Google announced that paid version of the Stadia, Stadia Pro — the one with 4K, 60fps, HDR streaming — will launch this November with $9.99 per month price tag, game sold separately.
Users still have to purchase games separately to play(and own) them. However, Pro members will receive discounts and occasional free games. But these free games will be removed if users cancel their subscription.
Stadia Base, free version of the service, will launch sometime in 2020 with up to 1080p/60fps streaming.
In addition, Google also revealed the list of the games that would be on it’s store in launch day, which includes:
Project xCloud is Microsoft‘s new streaming technology which will allow players to play their Xbox games on mobile devices. The servicecurrently supports 4G/5G cellular networks as connection and Xbox Wireless Controller and customized touch input as control input.
In the Activision’s investors call, chief operating officer Collister Johnson discussed their long term goal to adopt cloud-based gaming and streaming. Saying it will benefit both developers and players.
[…] over the long term, we think cloud-based gaming and streaming is a very strong positive for the industry, and particularly for us. It should ultimately accelerate growth in an already growing industry. First, it has the potential to significantly expand the reach of our big screen experiences to audiences that don’t have a console. And in some cases don’t have a PC, depending on the streaming system you’re talking about.
And second, even for existing gamers, streaming systems, they should be able to provide more easily accessible experiences, reducing friction, enabling deeper ongoing engagement throughout the day as the content is more available.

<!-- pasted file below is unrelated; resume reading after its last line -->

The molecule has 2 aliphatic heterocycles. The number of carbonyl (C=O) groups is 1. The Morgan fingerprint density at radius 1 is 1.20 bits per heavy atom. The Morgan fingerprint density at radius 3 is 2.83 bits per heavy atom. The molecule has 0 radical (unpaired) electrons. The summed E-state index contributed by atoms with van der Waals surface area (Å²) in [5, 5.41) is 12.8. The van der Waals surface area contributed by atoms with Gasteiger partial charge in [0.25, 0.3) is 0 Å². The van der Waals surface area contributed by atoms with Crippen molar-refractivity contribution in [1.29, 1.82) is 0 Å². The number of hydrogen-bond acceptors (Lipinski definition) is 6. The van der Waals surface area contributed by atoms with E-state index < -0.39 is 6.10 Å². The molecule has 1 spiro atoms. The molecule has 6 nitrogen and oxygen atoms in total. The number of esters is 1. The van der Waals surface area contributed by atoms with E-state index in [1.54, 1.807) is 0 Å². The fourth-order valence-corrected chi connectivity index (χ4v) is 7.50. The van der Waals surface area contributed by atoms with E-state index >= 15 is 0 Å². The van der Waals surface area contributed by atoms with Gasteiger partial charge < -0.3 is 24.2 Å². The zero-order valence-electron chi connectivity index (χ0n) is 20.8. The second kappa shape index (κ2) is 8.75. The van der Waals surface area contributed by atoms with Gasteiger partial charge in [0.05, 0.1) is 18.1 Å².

And third, we think we in particular are well placed to take advantage of streaming cloud-based gaming when it comes. We have deep, strong franchises that certainly benefit from exposure to broader audiences. We have vibrant player communities who are looking for, right now for additional ways to access the franchises that they love. And as a company that creates our content, fully owns our IP, has some of the best IP in gaming we think, we’re well positioned to take advantage of any associated economics that the streaming platforms may bring to bear.
So I mean, as you might expect, we’re in dialogue with large global tech platform providers about their cloud infrastructure and potential streaming solutions. But we also think that there are some important hurdles to overcome before streaming becomes widely adopted. There’s a number of them, but just as one example, latency requirements mean a lot in gaming. Live measured in milliseconds can disrupt the gaming experience in a way that, it doesn’t really matter for watching a movie or a TV show. And so we feel like there’s still work to be done before the tech is ready for mainstream adoption. So we do think this will happen. Probably not in the near term and we’re well positioned when it does.
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